In one particular embodiment, the invention relates to a method of communicating a selected user movement pattern of a select body part to invoke a wire communication network application using a camera attached to a wire communication network communication terminal comprising:  a) capturing a pixilated digital image of the user by the camera;  b) delivering the image to the terminal;  c) detecting if the selected body part is in the image and recording its position;  d) repeating steps a) through c) and collecting multiple body part positions and their pattern;  e) comparing the multiple positions pattern to a reference pattern until a selected movement pattern is detected;  f) sending information from the terminal to the wire communication network that the movement pattern is detected; and  g) engaging the wire communication network application based on the body part movement pattern.
 In yet another embodiment, it relates to detecting a body part gesture by the method comprising:  a) creating a HOG image of a given gray-scale image;  b) applying a binary predictor to selected regions of the image and determining which region could be of the selected body part;  c) applying a boosting classifier to the regions which could be the selected body part; and  d) applying a sequential cascade of the boost classified regions against a reference body part until the classified regions are accepted or rejected as being from a selected body part.
 In another embodiment, it relates to offline training a cascade classifier of a body part gesture by the method comprising:  a) collecting a select number of samples of desired body part identified as positive;  b) collecting samples identified as a negative that cannot be correctly rejected by the classifier;  c) selecting best performance binary predictors in the samples, and composing boosting classifier with the samples until the selected detecting rate/false alarm rate is reached;  d) composing a new cascade classifier with current boosting classifier, repeat steps b) to c) until a global detecting rate/false alarm rate is reached.
BRIEF DESCRIPTION OF THE DRAWINGS
 FIG. 1 is a flow chart of the method of the present invention.
 FIG. 2 is a relationship chart of the method of triggering a Web application.
 FIG. 3 is a flow chart for determining if a digital image contains a selected body part.
 FIG. 4 is a vector representation of a HOG image
 FIG. 5 is a binary predictor using HOG images
 FIG. 6 represents both boost classifier and cascade classifier.
 FIG. 7 shows how the HOG image can output possible locations of the selected body part.
DETAILED DESCRIPTION OF THE INVENTION
 While this invention is susceptible to embodiment in many different forms, there is shown in the drawings and will herein be described in detail specific embodiments, with the understanding that the present disclosure of such embodiments is to be considered as an example of the principles and not intended to limit the invention to the specific embodiments shown and described. In the description below, like reference numerals are used to describe the same, similar or corresponding parts in the several views of the drawings. This detailed description defines the meaning of the terms used herein and specifically describes embodiments in order for those skilled in the art to practice the invention.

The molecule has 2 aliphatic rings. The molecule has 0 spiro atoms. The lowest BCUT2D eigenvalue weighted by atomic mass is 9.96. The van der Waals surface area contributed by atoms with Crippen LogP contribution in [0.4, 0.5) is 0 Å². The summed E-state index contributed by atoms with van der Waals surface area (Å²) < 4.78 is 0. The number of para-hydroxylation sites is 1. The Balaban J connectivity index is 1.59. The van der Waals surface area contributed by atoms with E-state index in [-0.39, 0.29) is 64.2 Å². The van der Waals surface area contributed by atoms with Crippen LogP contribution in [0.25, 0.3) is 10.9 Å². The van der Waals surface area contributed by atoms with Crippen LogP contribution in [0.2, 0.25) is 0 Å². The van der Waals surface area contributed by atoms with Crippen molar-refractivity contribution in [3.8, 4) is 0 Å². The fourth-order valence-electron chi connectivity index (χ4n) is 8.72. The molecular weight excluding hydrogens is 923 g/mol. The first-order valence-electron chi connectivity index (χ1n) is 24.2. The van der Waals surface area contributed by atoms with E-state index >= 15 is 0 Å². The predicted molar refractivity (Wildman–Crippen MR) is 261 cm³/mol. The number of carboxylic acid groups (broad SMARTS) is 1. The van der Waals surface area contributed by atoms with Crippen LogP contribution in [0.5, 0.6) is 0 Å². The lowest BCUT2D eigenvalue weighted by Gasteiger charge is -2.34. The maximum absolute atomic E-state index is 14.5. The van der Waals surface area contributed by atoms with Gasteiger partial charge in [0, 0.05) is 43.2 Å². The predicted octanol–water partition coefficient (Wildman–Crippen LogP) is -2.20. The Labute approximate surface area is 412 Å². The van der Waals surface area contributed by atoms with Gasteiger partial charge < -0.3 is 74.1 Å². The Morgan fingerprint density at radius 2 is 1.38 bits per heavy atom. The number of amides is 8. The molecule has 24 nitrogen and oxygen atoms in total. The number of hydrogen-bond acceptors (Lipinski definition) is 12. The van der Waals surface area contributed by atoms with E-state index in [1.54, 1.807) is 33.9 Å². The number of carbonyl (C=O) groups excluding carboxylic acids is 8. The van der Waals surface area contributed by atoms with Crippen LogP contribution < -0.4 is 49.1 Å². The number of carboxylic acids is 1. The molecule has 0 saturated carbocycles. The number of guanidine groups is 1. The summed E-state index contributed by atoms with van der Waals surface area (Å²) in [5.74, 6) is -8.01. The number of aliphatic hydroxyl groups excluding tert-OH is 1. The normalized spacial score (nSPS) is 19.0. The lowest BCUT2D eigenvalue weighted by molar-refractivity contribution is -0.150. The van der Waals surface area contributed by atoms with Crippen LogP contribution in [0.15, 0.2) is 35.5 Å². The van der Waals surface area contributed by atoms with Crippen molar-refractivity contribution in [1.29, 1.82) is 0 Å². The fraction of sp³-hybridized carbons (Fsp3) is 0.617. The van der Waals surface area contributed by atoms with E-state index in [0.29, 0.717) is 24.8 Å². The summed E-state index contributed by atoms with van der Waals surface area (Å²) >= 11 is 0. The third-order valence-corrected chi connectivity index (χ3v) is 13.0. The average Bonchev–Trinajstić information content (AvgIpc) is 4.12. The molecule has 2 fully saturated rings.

The terms "a" or "an", as used herein, are defined as one or as more than one. The term "plurality", as used herein, is defined as two or as more than two. The term "another", as used herein, is defined as at least a second or more. The terms "including" and/or "having", as used herein, are defined as comprising (i.e., open language). The term "coupled", as used herein, is defined as connected, although not necessarily directly, and not necessarily mechanically.
 Reference throughout this document to "one embodiment", "certain embodiments", and "an embodiment" or similar terms means that a particular feature, structure, or characteristic described in connection with the embodiment is included in at least one embodiment of the present invention. Thus, the appearances of such phrases or in various places throughout this specification are not necessarily all referring to the same embodiment. Furthermore, the particular features, structures, or characteristics may be combined in any suitable manner in one or more embodiments without limitation.
 The term "or" as used herein is to be interpreted as an inclusive or meaning any one or any combination. Therefore, "A, B or C" means any of the following: "A; B; C; A and B; A and C; B and C; A, B and C". An exception to this definition will occur only when a combination of elements, functions, steps or acts are in some way inherently mutually exclusive.
 The drawings featured in the figures are for the purpose of illustrating certain convenient embodiments of the present invention, and are not to be considered as limitation thereto. Term "means" preceding a present participle of an operation indicates a desired function for which there is one or more embodiments, i.e., one or more methods, devices, or apparatuses for achieving the desired function and that one skilled in the art could select from these or their equivalent in view of the disclosure herein and use of the term "means" is not intended to be limiting.
 As used herein the term "selected user movement" refers to a gesture made by an individual and viewed by a camera on a communication terminal. These are movements as opposed to a static non-moving body part. Therefore, while recognition of a face or hand would be a static recognition, waving a hand, moving a hand, arm to the left or right, or shaking the head will be a movement associated with a body part. The selected user movement is any movement that is decided to represent a particular activity engaged in by a network application. For example, a wave of the hand could engage the beginning of a game.
 As used herein the term "selected body part" refers to a body part on a user, such as a human, that is capable of making a movement or gesture. For example, a hand, arm, foot, leg, head, fingers, eyes, mouth, and the like are all capable of making a user movement such as waving, opening the hand, shaking a fist, flapping the arms, shaking the head yes or no, and the like.